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Thursday, July 18, 2013

NY Times, WaPo, Others Debate The $1 Million Value of a Law Degree

One MillionFollowing up on my prior posts (links below):

This data refutes some of the arguments made by those who say law school is a “scam.” It is no surprise that this study would be attacked by many of the same people. After all, the law school scam industry has been bountiful for some, just like being a Kardashian.

To be fair, this criticism is also well intentioned. These commentators are springing to the defense of real law students who cannot find jobs. But it is simply that, and when the rhetoric dies down, perhaps this paper will turn to a more serious and needed study of what is going on in the law market and what the true value of a law degree really is. (And yes, in fair disclosure, my bias is that of a tenured professor at a major law school.)

In particular, even beyond its salary points, the paper by Professors Simkovic and McIntyre makes a number of new points that should inform the debate. Bureau of Labor Statistics data on lawyer salaries is often cited to justify the assertion that law school is not economically justified based on current lawyer salaries.

The study’s first major point is that these Bureau of Labor Statistics figures are probably biased downward. The reason is that the numbers do not include the salaries of self-employed lawyer, who are not only sole practitioners but also mostly law firm partners....

The study’s second major point is that loan default rates for law graduates are much lower than for college graduates....

The study’s third major point is that about 40 percent of lawyers currently do not practice law. Much has been said about the number of law school graduates who are not finding law jobs, and surely there are many who do want law jobs but cannot find one.The full-time employment rate for law graduates who obtained legal jobs was only at 56.2 percent last year, according to the American Bar Association. But given these figures, it appears this has always been the case, and it is hard not to conclude that many lawyers do not go to law school to be lawyers (again, no one has really looked to see if this is true or not, though). Indeed, according to the Simkovic-McIntyre study, 50 percent of senators and 10 percent of chief executives at large companies are lawyers....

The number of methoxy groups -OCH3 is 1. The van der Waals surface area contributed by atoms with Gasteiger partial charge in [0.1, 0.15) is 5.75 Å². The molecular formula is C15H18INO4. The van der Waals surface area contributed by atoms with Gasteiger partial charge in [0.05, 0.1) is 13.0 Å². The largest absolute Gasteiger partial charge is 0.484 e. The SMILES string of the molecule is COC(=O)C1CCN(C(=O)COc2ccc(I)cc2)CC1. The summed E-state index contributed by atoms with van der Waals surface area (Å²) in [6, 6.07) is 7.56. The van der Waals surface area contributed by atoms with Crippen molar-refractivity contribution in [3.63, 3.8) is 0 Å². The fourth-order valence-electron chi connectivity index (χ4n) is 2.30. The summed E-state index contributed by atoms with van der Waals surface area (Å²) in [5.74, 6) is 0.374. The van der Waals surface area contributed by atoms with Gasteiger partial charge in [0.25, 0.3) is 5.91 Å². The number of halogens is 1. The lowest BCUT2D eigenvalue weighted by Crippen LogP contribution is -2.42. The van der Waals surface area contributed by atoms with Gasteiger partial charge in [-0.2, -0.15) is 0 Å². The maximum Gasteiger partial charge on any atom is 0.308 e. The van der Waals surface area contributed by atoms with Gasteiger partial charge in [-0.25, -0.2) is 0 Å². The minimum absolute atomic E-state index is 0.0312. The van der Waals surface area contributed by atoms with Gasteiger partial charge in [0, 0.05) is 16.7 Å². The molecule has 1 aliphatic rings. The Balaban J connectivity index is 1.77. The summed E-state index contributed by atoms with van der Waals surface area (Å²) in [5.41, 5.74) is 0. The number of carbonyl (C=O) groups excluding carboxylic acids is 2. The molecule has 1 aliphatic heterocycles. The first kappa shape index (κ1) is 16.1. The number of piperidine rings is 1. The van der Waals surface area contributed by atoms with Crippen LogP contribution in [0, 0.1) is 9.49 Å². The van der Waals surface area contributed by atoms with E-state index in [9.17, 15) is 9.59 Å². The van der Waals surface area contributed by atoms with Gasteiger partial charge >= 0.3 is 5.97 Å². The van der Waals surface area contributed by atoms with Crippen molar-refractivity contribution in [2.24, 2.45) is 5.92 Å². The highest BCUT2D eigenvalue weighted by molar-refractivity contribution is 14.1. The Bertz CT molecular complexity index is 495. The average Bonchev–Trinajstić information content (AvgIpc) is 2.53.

Ultimately, that is what the debate over law school boils down to these days. Will the recent turbulence persist, or will the historical data win out? If the current figures represent the new normal, something about law has changed and there will be fewer jobs going forward.

But that may not be the case. The market may recover, as markets tend to do and as the population grows. There may even be more legal jobs if, for example, the Dodd-Frank Act becomes a full-employment act for lawyers.

As for the argument that technology has changed everything in the law market, I was struck by a quote in a study from the Harvard Law Review in 1901, decrying modern technology by stating, “[t]he stenographer and the typewriter have monopolized what was his work … and he sits outside of the business tide.”

This quote from a hundred years ago shows that claiming change is afoot – bringing obsolescence and wholesale disruption in the law market – is a century-old phenomenon. The question is whether this time is different.

[Simkovic-McIntyre] find that law school grads get a median earnings bump of $32,300 per year, and a mean bump of $53,300 a year. The premium grows as the years pass:

Lifecycle lawschool

The biggest weakness of the study, undoubtedly, is that it doesn’t include classes that graduated during the recession. It can’t, as there just isn’t information, but it’s totally fair to argue that something has changed that the current data don’t capture. But Simkovic and McIntyre demonstrate pretty convincingly that the case that way too many people are going to law school is, at best, speculative. It requires arguing that longstanding trends in earnings numbers are all of a sudden stopping because of the recession, without much evidence that a change that large is happening.

There’s a case to be made there. But if the last few decades were not, in fact, an anomaly, law school remains a really, really good investment for most students.

Prior TaxProf Blog coverage:

Update:

http://taxprof.typepad.com/taxprof_blog/2013/07/ny-times-wapo-others-.html

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Comments

Will refrain on commenting on what I feel is a thorough yet incomplete study, but...

solid Dr. Evil reference, bro.

Posted by: LOL, no | Jul 19, 2013 12:43:56 AM